Obama's 2008 Victory in Perspective

It’s going to happen, and we all know it: after two close elections, some Democrats are going to claim that Obama’s margin of victory over John McCain was a large, overwhelming repudiation of the Republican party, and that it was possibly even a historical turning point of partisan political realignment.

There’s just one problem with that theory: It’s not true.

Presidential Margins of Victory

See the image to the right (and click for the full version): It’s a complicated chart, but it has a lot to say. On it are illustrated the popular vote and electoral vote victory margins of every Presidential election 1900-2008, assuming Obama gets North Carolina and McCain gets Missouri. This also only counts Republicans and Democrats, and third parties are ignored.

Also on the chart are the mean Popular Vote and Electoral Vote margins since World War II, that is, counting the 1948-2008 elections. From that we can see one fact right away: Obama’s victory is below average. We can also look at the tiny bars representing the 2000 and 2004 elections to see that comparing with those races is simply not any kind of standard to use when judging an election.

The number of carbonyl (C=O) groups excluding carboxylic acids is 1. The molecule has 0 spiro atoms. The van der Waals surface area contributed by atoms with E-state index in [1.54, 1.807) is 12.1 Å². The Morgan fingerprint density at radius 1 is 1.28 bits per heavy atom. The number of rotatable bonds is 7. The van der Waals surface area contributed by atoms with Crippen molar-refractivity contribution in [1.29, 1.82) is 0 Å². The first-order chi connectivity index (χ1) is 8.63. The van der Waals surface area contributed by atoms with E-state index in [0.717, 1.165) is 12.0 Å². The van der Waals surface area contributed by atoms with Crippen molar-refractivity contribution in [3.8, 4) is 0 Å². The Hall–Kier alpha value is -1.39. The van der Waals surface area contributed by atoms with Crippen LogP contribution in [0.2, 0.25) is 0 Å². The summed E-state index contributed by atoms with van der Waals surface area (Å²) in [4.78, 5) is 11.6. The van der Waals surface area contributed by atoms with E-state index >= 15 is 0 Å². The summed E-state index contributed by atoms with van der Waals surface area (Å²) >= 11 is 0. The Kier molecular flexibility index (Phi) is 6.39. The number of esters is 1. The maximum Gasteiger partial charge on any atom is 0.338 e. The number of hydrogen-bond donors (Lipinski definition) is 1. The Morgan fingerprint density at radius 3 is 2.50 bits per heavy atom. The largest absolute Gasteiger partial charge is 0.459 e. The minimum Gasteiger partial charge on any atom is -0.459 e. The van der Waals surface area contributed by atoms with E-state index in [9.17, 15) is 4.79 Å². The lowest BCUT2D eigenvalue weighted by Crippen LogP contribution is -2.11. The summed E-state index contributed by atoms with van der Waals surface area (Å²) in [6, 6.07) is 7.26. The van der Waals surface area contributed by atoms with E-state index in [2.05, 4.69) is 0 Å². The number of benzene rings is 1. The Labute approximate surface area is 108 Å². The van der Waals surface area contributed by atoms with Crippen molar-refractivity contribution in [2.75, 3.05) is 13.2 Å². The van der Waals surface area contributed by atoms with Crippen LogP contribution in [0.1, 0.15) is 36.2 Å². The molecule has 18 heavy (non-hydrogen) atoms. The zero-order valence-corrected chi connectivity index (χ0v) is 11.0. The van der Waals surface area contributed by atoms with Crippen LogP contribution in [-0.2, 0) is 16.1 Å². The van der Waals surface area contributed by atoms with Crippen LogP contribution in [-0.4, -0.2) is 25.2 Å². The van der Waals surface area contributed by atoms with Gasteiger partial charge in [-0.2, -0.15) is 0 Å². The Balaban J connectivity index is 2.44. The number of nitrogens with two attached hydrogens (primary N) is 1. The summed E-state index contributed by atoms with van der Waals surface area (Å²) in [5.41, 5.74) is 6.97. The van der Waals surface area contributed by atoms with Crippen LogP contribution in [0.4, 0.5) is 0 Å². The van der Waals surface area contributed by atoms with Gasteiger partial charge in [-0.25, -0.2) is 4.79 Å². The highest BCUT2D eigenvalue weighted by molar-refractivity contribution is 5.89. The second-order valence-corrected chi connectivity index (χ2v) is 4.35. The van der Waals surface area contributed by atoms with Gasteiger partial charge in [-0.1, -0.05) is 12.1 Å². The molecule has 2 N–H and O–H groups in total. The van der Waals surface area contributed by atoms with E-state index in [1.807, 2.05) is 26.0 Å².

Eisenhower 1952 and 1956. Johnson 1964. Nixon 1972. Reagan 1980 and 1984. Those elections set the standard for a blowout. Obama? His win doesn’t look like those other Presidents I just listed. He’s just slightly below average, sorry.

So rest at ease, Republicans. Even if this win isn’t a fluke, it’s not a permanent game changer.